Intelligent mobility – a systems view

Guest blogger
Manager of Advanced Technologies & Research, MIRA

A Chartered Engineer and graduate of Imperial College, Heriot Watt University and Henley Management College, Anthony is responsible for delivering MIRA’s expanding portfolio of strategic research programmes focussed on low carbon and intelligent mobility technologies. He was also formerly a director of innovITS, the UK National Centre of Excellence in Telematics and chairman of the European Car Aerodynamics Research Association.

Mobility of people and goods is key to driving economic prosperity, whilst reducing the CO2 emissions associated with mobility is vital for the sustainability of our planet. Optimising our mobility is therefore a growing area of opportunity for the UK to pioneer new products and services that enable both goals for commercial export to other countries.

The number of vehicles on the road is increasing at a faster rate than the supporting infrastructure can keep up with – as an example it is estimated that around 7,500km of European roads are blocked every day adding 6% to Europe’s fuel bill. Increasing road capacity is expensive and, in urban environments where the problem is most pronounced, not feasible even if we could afford it.

Whilst many people herald public transport as the answer, in reality this is not a viable solution in the short or medium term. There are still nearly 7 times more passenger kilometres travelled by car in London than by underground for example, underlining our mobility preferences as well as the limitations on capacity.

Intelligent Mobility is the term increasingly being used to encapsulate the harnessing of information technologies in order to ‘optimise’ mobility by using existing infrastructure more efficiently. However, understanding the opportunities and barriers in this field requires a high level systems view of the mobility challenge – one which focuses on how to optimise the performance of a system capable of meeting a variety of different stakeholder needs (such as increased traffic flow, reduced emissions, efficient personal mobility, reduced accidents, fast emergency response etc) and sees various sub-systems working together harmoniously.

One major hurdle in overcoming this challenge from the mobility systems perspective is that these sub-systems reside in quite different industry sectors and have different ‘owners’. High level sub-systems are principally operated the infrastructure owners (government), providers of mobility devices (e.g. car manufacturers) and the communications or information providers (e.g. telecomminications companies).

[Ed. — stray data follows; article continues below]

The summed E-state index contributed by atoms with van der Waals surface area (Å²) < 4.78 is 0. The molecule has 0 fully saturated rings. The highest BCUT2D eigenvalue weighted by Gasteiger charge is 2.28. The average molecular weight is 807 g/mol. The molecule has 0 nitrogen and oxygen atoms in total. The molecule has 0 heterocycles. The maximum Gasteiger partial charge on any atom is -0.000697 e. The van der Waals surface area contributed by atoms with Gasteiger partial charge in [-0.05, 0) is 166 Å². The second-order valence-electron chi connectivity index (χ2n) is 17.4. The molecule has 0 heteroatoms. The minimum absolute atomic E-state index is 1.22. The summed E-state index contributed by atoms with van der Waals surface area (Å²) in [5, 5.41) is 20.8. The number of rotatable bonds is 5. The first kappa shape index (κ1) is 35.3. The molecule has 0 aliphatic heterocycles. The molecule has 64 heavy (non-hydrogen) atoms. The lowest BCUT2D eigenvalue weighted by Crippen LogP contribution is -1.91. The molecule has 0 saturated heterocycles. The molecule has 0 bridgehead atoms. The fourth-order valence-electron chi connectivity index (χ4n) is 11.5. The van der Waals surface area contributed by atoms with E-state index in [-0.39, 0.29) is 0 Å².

These orgnaisations have radically different value systems and product development lifecycles (compare the speed of development within the smartphone market with that of a car for example). Nevertheless the need for mobility is so great that forces are beginning to emerge that will bring these disparate sectors together.

In particular, information and communications providers are becoming a conduit for sharing technologies – allowing new ideas for mobility solutions to form, flow and converge across the interfaces between sectors. Car companies are no longer just in the business of making and selling vehicles for example.

Whilst  automotive manufacturers have largely been an observer in the communications and information technologies revolution occurring outside of the vehicle this is now changing. You need only look to major players such as Ford for evidence of this, which has declared that “apps on wheels” are creating new business opportunities and in response has developed connectivity solutions that allow drivers to utilise devices such as smartphones within the car rather than develop their own embedded equivalent.

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Ford has said that ‘apps on wheels’ are becoming an important business driver

This is the start of a growing trend but improving the flow and utility of information, is the key to deploying intelligent mobility across the entire transport system. Achieving this not only requires increased connectivity between vehicles, infrastructure and dfferent transport modes but also new advanced software systems that use sophisticated algorithms (I am currently researching cloud computing as a potential solution for optimising traffic control in urban areas using for example).

Of course improving the flow of information also requires barriers such as privacy and security to be addressed, indeed non technical influences such as government policy will be equally challenging in the pursuit of mobility. However, there are encouraging examples that we can learn from industries including banking, where similar systemic barriers have been overcome.

Perhaps the greatest challenge is how to develop and sustain a dialogue between the different stakeholders (including government) which will support a holistic examination of intelligent mobility – so that all parties can interact strategically. It’s therefore encouraging to see that in the recent budget the chancellor announced the government’s will set up a centre that ‘will bring together world leading IT companies, innovative SMEs and leading universities to commercialise technologies that will increase efficiency and improve the quality of life for transport users.’

If we can collectively solve this problem then I’m confident the UK has the imagination, research and engineering skills to be a global leader in providing intelligent mobility solutions. If we can’t, then the mobility system will continue to be sub-optimal and we will look on as other countries take the lead.